At its July meeting, the Federal Open Market Committee hiked the fed funds target rate range to 2.25 percent to 2.50 percent, an increase of 75bps. Still, some commentators considered Chair Powell’s media comments to be more dovish compared with the tone following June’s 75bps increase. The Fed’s own dot plot suggests a median forecast of 3.50 percent for the funds rate by the end of 2022, which would assume another 100bps in hikes, including a projected 50bps increase at the September meeting.
The month ended with a run of downbeat economic data. A 0.9 percent decline in GDP in Q2 followed the 1.6 percent decline in Q1, according to the Bureau of Economic Analysis (BEA). A 14 percent decline in residential investment, according to the U.S. CoreLogic S&P Case-Shiller Index for June included drops in new and pending home. According to the National Association of Realtors, pending home sales declined 8.6 percent from May, as higher mortgage rates and housing prices deterred potential buyers.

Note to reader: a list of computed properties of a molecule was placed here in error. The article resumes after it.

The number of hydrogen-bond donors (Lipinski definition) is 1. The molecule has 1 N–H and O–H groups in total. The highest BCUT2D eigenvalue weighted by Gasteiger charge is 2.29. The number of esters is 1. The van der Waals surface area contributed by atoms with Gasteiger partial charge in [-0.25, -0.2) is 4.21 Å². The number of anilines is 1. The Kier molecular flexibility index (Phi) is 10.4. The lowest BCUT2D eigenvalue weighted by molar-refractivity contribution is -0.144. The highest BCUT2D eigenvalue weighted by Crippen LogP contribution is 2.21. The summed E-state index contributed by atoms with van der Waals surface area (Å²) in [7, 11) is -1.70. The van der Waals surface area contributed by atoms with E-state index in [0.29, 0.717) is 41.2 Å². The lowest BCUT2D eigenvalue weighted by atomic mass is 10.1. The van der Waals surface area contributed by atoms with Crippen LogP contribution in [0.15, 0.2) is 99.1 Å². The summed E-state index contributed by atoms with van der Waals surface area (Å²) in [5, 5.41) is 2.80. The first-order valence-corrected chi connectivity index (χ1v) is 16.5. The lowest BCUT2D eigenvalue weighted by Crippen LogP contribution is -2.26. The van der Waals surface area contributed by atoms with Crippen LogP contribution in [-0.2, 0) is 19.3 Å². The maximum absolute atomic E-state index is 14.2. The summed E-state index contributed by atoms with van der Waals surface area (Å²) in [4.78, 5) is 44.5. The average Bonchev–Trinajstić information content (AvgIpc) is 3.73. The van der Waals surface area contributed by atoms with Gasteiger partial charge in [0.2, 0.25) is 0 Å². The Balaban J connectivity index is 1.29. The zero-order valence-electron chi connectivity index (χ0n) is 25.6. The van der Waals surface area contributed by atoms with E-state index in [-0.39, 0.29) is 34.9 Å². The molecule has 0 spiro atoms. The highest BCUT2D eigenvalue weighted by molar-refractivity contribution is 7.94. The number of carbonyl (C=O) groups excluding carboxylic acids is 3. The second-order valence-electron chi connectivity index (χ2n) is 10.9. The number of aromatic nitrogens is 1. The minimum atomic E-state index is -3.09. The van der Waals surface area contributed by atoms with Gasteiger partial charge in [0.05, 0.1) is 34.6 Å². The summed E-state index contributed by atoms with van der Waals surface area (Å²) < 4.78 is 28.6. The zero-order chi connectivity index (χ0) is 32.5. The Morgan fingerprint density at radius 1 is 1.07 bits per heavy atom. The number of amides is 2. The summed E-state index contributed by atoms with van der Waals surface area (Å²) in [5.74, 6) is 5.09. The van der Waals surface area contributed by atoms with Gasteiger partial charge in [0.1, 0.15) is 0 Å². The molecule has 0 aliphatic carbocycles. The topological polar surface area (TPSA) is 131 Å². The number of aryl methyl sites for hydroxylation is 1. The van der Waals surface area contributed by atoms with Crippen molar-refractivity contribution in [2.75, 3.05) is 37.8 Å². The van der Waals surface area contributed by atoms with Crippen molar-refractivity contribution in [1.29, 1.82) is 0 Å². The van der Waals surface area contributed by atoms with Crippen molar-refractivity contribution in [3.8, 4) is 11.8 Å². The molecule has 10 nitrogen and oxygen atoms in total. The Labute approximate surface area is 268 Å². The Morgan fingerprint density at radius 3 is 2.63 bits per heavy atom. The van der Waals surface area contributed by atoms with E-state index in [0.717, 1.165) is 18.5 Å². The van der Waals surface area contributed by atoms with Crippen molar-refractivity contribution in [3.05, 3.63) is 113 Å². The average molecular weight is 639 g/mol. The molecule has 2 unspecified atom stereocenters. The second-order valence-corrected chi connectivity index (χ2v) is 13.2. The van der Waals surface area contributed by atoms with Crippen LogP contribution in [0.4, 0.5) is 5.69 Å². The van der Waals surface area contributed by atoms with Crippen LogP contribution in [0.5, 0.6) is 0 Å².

The Commerce Department reported weakness in business investment, with an unexpected decline in equipment investment beyond auto and truck shortages. University of Michigan consumer sentiment indicators remain weak, especially on expectations.
While two consecutive quarters of negative GDP changes may technically define a recession, many observers hold that the National Bureau of Economic Research (NBER) is unlikely to call it so given the low level of unemployment, positive payroll growth, and distortions declining inventories and net exports.
The Q2 Employment Cost Index suggested that wage growth continued to run above 5 percent, in contrast to softening in the average hourly earnings figures.
Weaker economic readings also were offset by consumption growth, which slowed to 1.0 percent in Q2 from 1.8 percent in Q1, the BEA reported. Personal income and spending grew 0.6 percent and 1.1 percent in June, respectively, although real spending adjusted for inflation was just 0.1 percent. For June, the Personal Consumption Expenditures (PCE) and Core PCE deflator were in line with consensus at 6.8 percent and 4.8 percent growth year-over-year, respectively
Municipal Market Review